Cape Coral, Florida – Courtesy: Shutterstock – Image by John Mantell
Craving a relaxing gondola ride down a Venetian canal, but don’t want to fly all the way to Italy this summer? Try Cape Coral, Florida, instead.
This small Florida city has over 400 miles of canals, more than anywhere else in the world–including Venice. Known by locals as a “Waterfront Wonderland,” the city of less than 200,000 residents was just named a top summer destination in Airbnb’s latest travel trends report. The report found the most searched-for destinations in the country. Cape Coral came in at No. 6, trickling close behind many other Florida enclaves, including Mexico Beach and Cape San Blas.
Cape Coral’s navigable waterways can take you to the Caloosahatchee River, the Gulf of Mexico, and Matlacha Pass. Or, you can journey via canal down to Cape Coral’s bustling downtown district.
Cape Coral’s downtown area is relatively new but is already thriving. The city was founded only about 60 years ago, and in 2017, Forbes named Cape Coral the fastest-growing city in the country. Downtown Cape Coral offers everything you’d find in a big city, from restaurants, bars, and shopping, to an art gallery and history museum.
But there is still a small-town charm only Cape Coral has to offer. The farmers market is one of the city’s most-beloved tourist attractions. Stop by to savor fresh produce, made on-site guacamole, homemade jams, and meet locals. Or, you can book a tour at the nearby Wicked Dolphin Rum Distillery and indulge in some of the best spirits the area has to offer.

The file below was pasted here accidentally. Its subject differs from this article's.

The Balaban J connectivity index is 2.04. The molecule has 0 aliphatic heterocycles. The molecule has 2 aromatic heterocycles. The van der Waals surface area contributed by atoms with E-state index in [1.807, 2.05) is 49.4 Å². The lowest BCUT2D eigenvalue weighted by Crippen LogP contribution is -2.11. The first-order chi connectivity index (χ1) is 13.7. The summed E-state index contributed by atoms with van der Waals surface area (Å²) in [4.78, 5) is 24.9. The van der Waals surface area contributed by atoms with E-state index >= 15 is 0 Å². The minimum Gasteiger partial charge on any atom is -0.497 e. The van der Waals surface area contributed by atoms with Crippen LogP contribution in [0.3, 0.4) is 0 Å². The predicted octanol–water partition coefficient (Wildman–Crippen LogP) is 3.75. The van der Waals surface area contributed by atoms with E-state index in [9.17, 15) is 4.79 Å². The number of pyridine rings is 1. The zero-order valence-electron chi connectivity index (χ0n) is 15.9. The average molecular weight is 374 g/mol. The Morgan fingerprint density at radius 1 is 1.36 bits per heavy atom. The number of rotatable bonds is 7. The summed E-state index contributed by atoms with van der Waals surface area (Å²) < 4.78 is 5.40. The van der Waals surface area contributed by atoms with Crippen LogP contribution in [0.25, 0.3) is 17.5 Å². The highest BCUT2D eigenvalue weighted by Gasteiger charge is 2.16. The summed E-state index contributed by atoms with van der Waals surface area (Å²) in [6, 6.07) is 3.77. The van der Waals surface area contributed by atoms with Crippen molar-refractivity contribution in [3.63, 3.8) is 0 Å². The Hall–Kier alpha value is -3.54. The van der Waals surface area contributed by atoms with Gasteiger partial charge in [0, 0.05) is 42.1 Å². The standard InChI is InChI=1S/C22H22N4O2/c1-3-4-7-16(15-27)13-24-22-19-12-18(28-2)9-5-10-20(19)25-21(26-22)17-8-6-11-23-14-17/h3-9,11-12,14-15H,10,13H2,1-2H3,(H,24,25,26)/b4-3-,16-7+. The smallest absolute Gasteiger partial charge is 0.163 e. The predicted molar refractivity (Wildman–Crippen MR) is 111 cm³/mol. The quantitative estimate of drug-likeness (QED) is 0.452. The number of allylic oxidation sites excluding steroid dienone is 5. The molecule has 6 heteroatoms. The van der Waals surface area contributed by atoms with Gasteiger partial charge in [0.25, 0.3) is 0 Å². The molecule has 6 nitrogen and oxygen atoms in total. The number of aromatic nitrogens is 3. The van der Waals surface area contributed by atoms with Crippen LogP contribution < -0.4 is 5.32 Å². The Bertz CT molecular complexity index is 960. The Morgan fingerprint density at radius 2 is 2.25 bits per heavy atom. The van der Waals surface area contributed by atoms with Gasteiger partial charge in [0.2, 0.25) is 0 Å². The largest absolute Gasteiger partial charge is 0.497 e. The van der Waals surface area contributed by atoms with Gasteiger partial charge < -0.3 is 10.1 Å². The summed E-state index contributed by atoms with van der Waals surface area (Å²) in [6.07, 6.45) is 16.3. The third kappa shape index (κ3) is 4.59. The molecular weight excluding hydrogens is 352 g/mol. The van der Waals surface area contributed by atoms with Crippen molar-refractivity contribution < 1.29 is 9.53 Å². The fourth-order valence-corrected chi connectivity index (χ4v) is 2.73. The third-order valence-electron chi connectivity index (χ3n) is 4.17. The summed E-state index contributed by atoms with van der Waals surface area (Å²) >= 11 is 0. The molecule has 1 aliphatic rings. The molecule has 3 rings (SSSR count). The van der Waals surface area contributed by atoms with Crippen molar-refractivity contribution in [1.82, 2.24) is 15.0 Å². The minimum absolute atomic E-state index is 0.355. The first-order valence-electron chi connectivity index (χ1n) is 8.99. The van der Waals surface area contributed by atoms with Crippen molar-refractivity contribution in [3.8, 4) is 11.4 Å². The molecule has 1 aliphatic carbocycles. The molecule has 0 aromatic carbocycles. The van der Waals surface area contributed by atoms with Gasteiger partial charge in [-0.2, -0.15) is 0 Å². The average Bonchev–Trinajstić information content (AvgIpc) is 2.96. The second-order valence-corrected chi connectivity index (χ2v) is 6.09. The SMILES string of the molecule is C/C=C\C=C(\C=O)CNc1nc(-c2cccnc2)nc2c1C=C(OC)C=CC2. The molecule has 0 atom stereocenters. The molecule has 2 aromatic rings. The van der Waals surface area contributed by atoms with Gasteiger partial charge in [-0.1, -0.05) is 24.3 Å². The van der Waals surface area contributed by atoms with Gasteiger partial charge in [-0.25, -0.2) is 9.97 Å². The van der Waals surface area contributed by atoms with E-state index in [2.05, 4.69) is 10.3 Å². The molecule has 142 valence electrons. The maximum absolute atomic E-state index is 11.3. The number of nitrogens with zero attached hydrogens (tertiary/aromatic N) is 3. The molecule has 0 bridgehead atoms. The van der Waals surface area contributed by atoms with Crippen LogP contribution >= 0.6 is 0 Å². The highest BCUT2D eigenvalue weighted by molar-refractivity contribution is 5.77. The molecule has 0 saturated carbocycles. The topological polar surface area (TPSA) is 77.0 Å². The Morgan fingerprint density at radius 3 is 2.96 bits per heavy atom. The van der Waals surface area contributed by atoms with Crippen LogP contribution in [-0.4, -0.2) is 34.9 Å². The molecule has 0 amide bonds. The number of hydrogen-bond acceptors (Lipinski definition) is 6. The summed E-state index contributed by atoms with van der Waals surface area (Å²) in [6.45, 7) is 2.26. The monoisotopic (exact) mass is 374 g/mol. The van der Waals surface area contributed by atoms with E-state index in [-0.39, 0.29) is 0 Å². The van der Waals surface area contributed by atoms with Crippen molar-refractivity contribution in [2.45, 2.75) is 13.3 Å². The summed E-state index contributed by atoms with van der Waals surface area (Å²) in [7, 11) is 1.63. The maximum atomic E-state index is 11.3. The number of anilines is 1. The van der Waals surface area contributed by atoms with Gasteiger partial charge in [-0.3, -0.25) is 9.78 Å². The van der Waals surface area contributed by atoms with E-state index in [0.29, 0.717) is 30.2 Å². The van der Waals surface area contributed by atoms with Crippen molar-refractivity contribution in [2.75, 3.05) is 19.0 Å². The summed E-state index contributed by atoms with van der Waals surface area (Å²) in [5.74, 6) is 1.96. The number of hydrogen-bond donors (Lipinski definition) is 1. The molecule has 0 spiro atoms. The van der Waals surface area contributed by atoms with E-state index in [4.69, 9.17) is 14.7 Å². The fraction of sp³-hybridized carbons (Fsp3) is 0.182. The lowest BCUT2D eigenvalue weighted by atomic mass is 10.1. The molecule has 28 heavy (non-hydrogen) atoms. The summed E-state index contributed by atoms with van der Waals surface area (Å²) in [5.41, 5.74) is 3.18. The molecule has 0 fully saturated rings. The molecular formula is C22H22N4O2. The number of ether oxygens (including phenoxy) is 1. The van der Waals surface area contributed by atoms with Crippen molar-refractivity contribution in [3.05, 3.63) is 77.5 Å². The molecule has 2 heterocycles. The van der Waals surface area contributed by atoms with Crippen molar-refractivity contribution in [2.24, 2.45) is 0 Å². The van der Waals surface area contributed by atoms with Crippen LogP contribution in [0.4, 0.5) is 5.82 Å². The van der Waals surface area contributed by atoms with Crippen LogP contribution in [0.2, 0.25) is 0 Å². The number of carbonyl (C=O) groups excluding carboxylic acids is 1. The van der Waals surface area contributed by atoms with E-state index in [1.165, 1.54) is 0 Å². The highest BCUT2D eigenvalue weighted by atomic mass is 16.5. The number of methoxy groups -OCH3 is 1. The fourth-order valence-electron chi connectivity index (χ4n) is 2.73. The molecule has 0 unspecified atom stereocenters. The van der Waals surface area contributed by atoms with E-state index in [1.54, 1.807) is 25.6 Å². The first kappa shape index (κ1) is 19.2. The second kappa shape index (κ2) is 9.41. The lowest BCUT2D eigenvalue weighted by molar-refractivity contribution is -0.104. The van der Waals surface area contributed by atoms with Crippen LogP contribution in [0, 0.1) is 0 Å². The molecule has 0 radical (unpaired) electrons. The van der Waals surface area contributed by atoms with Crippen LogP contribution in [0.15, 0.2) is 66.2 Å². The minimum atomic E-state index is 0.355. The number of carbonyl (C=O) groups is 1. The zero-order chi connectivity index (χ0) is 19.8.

But no attraction can compare to Cape Coral’s nature. The city sits on the Florida coast, right across from the Caloosahatchee River from Fort Myers. It is a uniquely interesting ecosystem with bays, rivers, and estuaries galore. You can explore the coastline via kayak for up-close looks at the vibrant coast, filled with mangrove islands, oyster bars, and seagrass flats.
On a trip to Matlacha Pass National Refuge, you might catch a glimpse of threatened and endangered species such as the eastern indigo snake, Indian manatee, or bald eagle. Or you can explore the 97-acre Rotary Park Environmental Center with its salt marshes, wetlands, and boardwalk. Four Mile Cove Ecological Preserve is also a famous local hotspot where you can relax at sunset and maybe even get a close look at dolphins in the water. Just don’t forget to pack bug repellent, this is South Florida’s coast, after all.
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Born and raised in South Florida, Krystal is a recent graduate from the University of Miami with professional writing experience at the collegiate and national news outlet levels. She’s a foodie who loves all things travel, the beach, & visiting new places throughout Florida.